3D melt transport and crustal accretion at mid-ocean ridges

Posted on 08.25.2015
Model output showing the depth to the top of a melt surface for a model of a segmented oceanic transform fault. The plate boundary is indicated by the white line. Black arrows show melt migration pathways and illustrate how melt formed in the mantle will flow either to the ridge or into the transform fault, where it will be erupted.

The process of generating melt beneath mid-ocean ridges becomes inherently more complex in the vicinity of transform fault offsets. Melt generation within the mantle beneath mid-ocean ridges is generally thought as a relatively two dimensional process that is a function of spreading rate. As the mantle rises beneath mid-ocean ridges, the pressure decreases and this triggers the onset of melting (i.e., decompression melting). Once the melt is generated and there is enough of it present, it will begin to coalesce and form pathways so it can continue to move up towards the spreading center. How much melt is generated and where it is generated within the mantle is a function of the thermal structure (and/or spreading rate) and starting composition.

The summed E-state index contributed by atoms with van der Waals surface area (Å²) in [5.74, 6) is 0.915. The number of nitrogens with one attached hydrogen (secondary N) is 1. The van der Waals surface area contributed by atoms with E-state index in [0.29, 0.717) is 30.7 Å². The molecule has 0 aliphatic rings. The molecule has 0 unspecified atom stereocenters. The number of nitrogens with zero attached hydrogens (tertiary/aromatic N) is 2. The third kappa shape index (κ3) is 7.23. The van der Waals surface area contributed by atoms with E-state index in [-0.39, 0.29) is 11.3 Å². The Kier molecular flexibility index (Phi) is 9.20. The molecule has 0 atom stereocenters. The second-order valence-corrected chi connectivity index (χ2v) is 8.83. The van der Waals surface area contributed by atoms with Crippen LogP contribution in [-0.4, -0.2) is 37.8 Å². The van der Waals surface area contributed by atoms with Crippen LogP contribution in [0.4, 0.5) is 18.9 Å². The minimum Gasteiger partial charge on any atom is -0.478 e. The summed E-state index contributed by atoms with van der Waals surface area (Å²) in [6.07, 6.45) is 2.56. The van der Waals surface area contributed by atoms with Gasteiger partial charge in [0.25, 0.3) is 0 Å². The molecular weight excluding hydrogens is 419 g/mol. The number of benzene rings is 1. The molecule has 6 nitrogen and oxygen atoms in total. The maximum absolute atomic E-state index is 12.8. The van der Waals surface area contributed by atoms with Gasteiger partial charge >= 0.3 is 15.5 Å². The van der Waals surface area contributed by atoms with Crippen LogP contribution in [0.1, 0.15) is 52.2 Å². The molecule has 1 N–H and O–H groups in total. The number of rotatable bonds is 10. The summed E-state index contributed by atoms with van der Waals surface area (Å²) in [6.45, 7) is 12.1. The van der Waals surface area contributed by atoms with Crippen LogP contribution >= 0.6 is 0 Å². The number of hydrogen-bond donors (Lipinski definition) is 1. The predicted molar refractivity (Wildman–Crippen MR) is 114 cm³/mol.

In the presence of a transform fault offset, flow pathways will be interrupted due to the colder transform fault boundary. This presents a number of complexities when try to understand and model what happens to melt. During the final stage of my thesis, I developed a method which combines petrological models that calculate fractional mantle melting with geodynamic models that calculate mantle flow and thermal structure. Since the problem of transform fault offsets is inherently three-dimensional, 3D models are used and applied them to a variety of spreading rates and transform fault geometries. 

This work allowed us to better understand how transform fault offsets affect the overall process of crustal accretion at mid-ocean ridges. 

COLLABORATORS: Dan Fornari (WHOI), Mike Perfit (U Florida), Jian Lin (WHOI), Mark Behn (WHOI), Tim Grove (MIT)

FUNDING: This work was funded by a National Science Foundation Graduate Research Fellowship and a WHOI Graduate Research Fellowship (Gregg)